The privatisation Imperative
Turkey’s government mixes a philosophical belief in the need for private ownership with a practical imperative of raising money. The resulting privatisation spree has already created quite a buzz, and will continue to drive most of the activity in Turkey’s capital markets for many years to come. Nick Lord reports.
Turkey’s privatisation agenda is one of the boldest of any country in the world. The government has a deep seated belief in the need to remove the state from the ownership and running of most sectors of the economy. It also needs the money to finance its on-going budget deficit. As a result, the government has honed a process that works effectively in transferring operating rights, as well as outright sales of assets.
However, the high profile deals of the past, such as the privatisation of Turk Telecom into a bull market, will be hard to repeat in the future. The global recession is limiting the appetite of strategic buyers and stemming the flow of international finance, needed to pay for the huge numbers of assets on the block. That means that if the government really wants to sell these assets, it will have to develop the local capital markets. Only this will allow local buyers and their financiers to raise the sums required.
Everything but the kitchen sink
Looking at what is for sale, the scope of the government’s ambitions becomes clear. Everything is seemingly for sale. On its website the Privatisation Authority (PA) lists whole industries such as electricity generation and distribution as well as gas distribution that are being entirely sold off. All the country’s motorways and toll bridges are also being sold, as are its ports and ferry services. All told, bankers estimate that assets worth in excess of US$20bn are for sale in a process that will take some four to five years.
“We expect the vast majority of capital market deals to come out of Turkey in the next few years will be in the energy and financial services sectors.” says Murat Demirel, head of Citi’s banking business in Turkey. “In the energy sector, for instance, the volume of deals in the pipeline cannot be funded entirely by the bank market. The privatizations, upgrades and new builds in the sector will be the main driver of the debt and equity capital markets in coming years.”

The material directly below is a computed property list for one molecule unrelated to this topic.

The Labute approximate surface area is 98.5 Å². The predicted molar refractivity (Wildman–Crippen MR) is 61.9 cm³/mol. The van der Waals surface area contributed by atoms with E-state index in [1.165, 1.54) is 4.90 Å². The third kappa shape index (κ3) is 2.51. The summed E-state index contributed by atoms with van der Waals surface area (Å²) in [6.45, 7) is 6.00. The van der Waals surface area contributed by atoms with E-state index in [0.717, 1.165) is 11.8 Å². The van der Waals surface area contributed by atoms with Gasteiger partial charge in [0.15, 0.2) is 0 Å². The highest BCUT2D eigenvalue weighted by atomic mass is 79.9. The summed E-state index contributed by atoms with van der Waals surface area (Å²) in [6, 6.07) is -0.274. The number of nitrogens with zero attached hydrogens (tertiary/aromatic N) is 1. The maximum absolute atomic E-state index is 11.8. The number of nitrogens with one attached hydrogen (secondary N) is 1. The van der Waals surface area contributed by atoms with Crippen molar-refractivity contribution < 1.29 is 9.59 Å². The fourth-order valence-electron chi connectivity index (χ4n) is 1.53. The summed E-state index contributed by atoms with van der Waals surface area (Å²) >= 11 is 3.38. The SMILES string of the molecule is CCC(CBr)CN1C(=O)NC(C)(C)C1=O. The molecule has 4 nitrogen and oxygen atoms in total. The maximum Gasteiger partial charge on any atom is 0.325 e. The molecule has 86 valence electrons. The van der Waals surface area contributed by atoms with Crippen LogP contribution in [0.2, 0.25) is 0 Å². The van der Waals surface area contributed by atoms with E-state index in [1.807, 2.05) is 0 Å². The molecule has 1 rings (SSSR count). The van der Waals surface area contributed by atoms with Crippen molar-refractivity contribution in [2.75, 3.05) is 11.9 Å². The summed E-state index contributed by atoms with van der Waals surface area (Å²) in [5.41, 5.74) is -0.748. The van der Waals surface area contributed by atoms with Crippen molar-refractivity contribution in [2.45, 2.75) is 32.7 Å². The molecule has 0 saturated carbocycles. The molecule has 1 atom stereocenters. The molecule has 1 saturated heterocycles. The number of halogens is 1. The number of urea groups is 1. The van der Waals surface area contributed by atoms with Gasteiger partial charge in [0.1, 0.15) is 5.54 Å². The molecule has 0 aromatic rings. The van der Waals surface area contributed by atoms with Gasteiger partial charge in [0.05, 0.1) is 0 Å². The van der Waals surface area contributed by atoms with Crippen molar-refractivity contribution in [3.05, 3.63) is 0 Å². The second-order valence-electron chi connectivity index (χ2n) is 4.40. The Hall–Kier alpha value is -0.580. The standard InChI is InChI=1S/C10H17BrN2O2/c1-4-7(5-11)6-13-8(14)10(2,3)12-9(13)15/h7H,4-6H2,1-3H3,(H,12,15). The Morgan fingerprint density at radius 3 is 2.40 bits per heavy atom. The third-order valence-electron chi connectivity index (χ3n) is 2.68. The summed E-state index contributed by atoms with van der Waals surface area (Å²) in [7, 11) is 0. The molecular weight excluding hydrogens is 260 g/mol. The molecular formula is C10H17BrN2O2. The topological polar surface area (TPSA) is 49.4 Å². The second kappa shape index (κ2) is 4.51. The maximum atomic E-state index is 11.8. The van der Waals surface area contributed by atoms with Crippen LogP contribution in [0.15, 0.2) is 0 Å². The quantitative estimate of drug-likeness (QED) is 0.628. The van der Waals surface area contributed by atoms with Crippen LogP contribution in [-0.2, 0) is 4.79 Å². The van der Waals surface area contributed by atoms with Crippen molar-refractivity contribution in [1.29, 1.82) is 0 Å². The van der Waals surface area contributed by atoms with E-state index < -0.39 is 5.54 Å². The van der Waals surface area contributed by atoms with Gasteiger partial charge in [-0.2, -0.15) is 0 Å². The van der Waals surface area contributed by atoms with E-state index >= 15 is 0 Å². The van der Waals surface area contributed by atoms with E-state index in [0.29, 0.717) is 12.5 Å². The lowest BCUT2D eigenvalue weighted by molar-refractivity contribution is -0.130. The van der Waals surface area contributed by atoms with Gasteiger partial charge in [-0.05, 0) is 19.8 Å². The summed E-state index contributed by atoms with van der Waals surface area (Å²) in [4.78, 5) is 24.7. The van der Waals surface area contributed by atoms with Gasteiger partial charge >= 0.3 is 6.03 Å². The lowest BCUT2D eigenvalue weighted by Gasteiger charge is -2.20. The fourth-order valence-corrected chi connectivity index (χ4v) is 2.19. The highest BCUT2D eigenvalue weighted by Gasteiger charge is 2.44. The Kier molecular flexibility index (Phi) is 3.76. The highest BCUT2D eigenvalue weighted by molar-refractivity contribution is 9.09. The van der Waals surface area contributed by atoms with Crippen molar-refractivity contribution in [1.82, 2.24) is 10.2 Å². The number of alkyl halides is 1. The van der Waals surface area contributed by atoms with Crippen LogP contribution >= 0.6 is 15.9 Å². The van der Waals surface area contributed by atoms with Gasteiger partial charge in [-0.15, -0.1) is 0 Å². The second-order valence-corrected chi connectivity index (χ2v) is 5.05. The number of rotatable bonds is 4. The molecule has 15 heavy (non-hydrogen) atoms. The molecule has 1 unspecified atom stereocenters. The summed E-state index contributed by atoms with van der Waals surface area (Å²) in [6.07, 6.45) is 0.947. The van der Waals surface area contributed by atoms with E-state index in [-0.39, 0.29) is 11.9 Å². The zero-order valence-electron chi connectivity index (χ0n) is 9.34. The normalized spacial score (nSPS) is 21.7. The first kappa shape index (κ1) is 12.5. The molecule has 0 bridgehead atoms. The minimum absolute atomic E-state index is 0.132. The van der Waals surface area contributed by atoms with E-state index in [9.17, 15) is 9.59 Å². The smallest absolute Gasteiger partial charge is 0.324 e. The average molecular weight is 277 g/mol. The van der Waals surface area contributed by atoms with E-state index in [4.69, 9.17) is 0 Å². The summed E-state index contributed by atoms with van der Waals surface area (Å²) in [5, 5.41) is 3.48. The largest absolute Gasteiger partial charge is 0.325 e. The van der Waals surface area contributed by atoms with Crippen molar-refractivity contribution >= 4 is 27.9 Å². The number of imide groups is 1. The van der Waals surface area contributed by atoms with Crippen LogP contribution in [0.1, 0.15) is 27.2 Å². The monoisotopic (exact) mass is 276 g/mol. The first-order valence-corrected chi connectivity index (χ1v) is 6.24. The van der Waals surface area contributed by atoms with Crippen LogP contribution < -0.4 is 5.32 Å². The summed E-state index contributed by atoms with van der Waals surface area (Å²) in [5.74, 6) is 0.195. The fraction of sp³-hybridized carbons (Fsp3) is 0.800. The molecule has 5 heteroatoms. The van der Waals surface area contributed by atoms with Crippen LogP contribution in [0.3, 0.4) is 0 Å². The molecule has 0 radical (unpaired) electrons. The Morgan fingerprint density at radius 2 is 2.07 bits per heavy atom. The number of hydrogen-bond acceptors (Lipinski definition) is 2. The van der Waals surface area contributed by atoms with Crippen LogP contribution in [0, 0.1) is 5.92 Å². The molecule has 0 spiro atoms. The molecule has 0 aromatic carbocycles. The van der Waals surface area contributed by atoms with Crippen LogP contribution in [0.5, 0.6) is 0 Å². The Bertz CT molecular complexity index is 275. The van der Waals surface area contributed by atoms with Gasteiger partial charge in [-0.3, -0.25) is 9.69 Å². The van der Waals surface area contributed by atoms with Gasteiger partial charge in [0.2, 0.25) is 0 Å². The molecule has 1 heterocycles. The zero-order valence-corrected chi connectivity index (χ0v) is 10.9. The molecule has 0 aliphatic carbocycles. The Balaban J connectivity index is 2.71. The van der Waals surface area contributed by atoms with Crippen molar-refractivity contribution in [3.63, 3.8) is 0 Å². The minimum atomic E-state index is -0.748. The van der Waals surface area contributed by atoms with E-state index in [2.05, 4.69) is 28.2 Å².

The deals that the government has mentioned recently include secondary public offerings of already part-privatised companies such as Turkish Airlines or Turk Telecom. The government needs to be very careful about what it says about these deals as both are already listed, but bankers in Istanbul all say activity underway.
Likewise government owned Halk Bank is receiving attention. It is already 25% listed and the government has appointed Goldman Sachs to examine whether to try and sell the remaining 75%, either publicly or to a strategic buyer. Given that most strategic buyers would be foreign banks or private equity firms, it is likely that the government would need to go the public offering route.
Most privatisation activity has so far come from the electricity sector, with 20 regional distribution companies already in the process of being sold and the sale of Turkey’s generation assets in the consultation stage. In the distribution sector, eight regional companies that are part of the Tedas group have already been sold. The two biggest of these were the Bedas (Bashkent Electricity Distribution) and Sedas (Sakarya Electricity Distribution) deals.
In mid February, four more distribution companies - Uludag network, the Camlibel grid near Sivas, the Firat grid in the Eastern province of Malatya and the grid around the Eastern City of Van - were sold. From 42 pre-qualified, three Turkish companies emerged victorious: Limak Group bought the Uludag Grid for US$940m; Kolin Insaat bought the Camlibel grid for US$285m; and Aksa Elektrik Perakende Satis paid US$330m for Firat and Van.